The Ontario Court of Appeal has confirmed that the disclosure exceptions in the Arthur Wishart Act1 should be “narrowly construed”.

The appeal in 2147191 Ontario Inc. v. Springdale Pizza Depot Ltd.2 arose as a result of a motion for summary judgement whereby the motions judge had held that the plaintiffs were entitled to rescind their franchise agreement for failure by the Franchisor to provide a disclosure document.3

The plaintiffs had taken an assignment of the franchised business from an existing franchisee. A disclosure document was provided to the plaintiffs, but the disclosure was materially deficient so  that it amounted to no disclosure at all, thus entitling the franchisee to rescind the franchise agreement pursuant to subsection 6(2) of the Act.

The franchisor appealed the decision arguing that the motions judge had erred in holding that the franchisor could not avail itself of the “resale” exemption from disclosure found in subsections 5(7)(a)(iv) and 5(8) of the Act, which read as follows:

(7) This section does not apply to,

                        (a) the grant of a franchise by a franchisee if,

                                    (iv) the grant of the franchise is not effected by or through the franchisor;

(8) For the purpose of subclause (7)(a)(iv), a grant is not effected by or through a franchisor merely because,

(a) the franchisor has a right, exercisable on reasonable grounds, to approve or disapprove the grant; or

(b) a transfer fee must be paid to the franchisor in an amount set out in the franchise agreement or in an amount that does not exceed the reasonable actual costs incurred by the franchisor to process the grant.

The motions judge had held that the franchisor had gone beyond the “mere passive role” that the Act allows by (i) being involved in 3 meetings with the plaintiffs in respect of the acquisition of the franchise, (ii) requiring the plaintiffs to provide payment of consideration beyond the transfer fee charged to the former franchisee, and (iii) requiring the plaintiffs to sign an acknowledgement, which provided certain protections to the franchisor. The motions judge had stated:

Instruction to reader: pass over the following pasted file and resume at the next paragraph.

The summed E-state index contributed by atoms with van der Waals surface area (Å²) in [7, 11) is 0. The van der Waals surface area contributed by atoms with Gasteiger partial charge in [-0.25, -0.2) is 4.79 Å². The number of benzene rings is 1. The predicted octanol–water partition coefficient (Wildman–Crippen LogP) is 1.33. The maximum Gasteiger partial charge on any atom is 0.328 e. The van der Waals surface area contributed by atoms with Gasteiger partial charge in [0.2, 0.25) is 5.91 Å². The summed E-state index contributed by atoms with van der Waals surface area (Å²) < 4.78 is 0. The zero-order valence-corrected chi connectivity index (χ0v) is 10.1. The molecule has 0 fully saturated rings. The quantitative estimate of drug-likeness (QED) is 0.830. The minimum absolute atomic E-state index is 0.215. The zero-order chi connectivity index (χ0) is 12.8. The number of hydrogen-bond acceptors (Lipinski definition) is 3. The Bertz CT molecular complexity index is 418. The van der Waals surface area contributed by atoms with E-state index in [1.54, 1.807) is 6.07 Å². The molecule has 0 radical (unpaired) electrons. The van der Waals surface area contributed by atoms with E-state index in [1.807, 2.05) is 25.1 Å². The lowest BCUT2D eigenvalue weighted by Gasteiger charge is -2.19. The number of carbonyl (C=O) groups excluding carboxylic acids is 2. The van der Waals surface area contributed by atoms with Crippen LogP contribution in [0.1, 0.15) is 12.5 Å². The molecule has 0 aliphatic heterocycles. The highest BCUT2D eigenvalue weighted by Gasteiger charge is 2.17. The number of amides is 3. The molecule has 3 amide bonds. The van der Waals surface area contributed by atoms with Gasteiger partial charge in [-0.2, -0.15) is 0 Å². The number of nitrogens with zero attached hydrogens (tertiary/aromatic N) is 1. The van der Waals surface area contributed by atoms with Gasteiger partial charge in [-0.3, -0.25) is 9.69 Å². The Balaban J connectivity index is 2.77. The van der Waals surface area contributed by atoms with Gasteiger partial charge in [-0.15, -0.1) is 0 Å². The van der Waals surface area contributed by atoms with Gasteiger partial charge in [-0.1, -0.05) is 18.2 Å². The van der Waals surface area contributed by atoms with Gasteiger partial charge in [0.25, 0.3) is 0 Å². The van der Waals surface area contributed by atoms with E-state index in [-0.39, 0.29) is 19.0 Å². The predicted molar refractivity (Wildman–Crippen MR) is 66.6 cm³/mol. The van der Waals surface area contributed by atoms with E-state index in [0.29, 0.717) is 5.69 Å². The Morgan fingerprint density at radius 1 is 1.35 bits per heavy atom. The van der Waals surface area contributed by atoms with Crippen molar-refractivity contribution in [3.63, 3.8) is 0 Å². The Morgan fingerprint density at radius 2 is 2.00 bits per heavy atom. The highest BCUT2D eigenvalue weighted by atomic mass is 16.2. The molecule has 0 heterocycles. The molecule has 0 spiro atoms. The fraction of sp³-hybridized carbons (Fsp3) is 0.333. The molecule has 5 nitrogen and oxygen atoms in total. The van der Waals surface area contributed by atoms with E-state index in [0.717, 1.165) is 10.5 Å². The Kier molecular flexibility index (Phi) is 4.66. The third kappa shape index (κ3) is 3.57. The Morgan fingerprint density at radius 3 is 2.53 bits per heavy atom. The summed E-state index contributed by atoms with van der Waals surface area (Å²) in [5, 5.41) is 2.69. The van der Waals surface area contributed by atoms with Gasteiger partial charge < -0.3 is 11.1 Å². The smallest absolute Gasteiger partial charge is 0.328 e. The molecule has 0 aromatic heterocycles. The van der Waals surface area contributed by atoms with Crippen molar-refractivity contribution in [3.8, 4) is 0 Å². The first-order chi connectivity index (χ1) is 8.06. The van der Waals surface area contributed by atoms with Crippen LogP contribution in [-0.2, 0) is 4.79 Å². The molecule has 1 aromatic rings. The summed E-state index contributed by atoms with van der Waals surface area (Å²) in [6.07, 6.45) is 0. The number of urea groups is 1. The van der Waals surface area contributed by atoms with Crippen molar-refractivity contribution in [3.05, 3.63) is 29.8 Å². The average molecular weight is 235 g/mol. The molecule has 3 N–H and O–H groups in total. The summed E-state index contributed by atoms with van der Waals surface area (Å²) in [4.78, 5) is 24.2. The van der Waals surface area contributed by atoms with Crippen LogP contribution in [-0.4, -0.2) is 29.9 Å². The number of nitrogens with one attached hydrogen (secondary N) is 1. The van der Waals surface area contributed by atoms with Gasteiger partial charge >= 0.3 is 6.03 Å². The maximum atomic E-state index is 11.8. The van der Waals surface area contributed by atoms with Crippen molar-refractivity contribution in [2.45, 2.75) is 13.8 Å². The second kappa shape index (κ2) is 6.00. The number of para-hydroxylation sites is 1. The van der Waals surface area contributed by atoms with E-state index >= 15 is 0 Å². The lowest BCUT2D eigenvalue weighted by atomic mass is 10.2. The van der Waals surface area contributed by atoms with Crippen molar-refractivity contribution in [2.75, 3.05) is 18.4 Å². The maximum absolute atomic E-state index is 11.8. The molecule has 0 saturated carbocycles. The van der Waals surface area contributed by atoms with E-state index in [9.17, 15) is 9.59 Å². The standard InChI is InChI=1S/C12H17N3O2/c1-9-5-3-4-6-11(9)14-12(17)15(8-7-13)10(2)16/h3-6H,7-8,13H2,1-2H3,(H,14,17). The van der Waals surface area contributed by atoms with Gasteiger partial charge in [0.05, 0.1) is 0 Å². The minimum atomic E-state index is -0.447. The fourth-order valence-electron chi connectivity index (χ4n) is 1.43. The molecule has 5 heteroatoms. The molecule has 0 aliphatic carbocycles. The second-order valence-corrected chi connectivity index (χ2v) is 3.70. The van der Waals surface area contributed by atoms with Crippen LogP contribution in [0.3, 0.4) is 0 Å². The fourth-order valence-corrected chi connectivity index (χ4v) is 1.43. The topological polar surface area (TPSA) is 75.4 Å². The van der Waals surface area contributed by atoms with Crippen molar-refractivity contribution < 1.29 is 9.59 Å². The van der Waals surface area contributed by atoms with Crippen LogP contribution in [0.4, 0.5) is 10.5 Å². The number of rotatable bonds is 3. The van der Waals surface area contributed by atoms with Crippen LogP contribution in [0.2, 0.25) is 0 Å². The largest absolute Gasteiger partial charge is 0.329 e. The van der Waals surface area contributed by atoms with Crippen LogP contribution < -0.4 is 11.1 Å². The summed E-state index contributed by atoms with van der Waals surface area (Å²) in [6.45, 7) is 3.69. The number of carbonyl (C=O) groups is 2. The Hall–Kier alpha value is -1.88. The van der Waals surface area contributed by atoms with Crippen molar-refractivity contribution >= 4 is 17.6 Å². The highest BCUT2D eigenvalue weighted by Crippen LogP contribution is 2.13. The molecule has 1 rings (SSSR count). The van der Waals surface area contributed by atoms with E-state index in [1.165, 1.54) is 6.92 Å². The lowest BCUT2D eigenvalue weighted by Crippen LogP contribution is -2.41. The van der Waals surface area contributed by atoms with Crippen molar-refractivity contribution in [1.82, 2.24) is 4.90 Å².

In my view, the remedial purpose of the statute requires the Court to err on the side of disclosure. Where the franchisor makes a business decision to do more than remain a passive approver of a “franchisee to franchisee” transaction, then the grant is “by or through the franchisor” and disclosure is required.4

The Court of Appeal affirmed the motion judge’s findings and stated that the decision was “consistent with the spirit of the case law from this court concerning the interpretation of theArthur Wishart Act and recognizes both the overall purpose of the Act and the need to “narrowly construe” the disclosure exceptions in the Act.”5

The key take-away from this case is that a franchisor should use caution when considering whether to rely on a disclosure exemption. When in doubt, a franchisor should err on the side of caution and provide a franchise disclosure document notwithstanding the possible availability of an exemption from disclosure.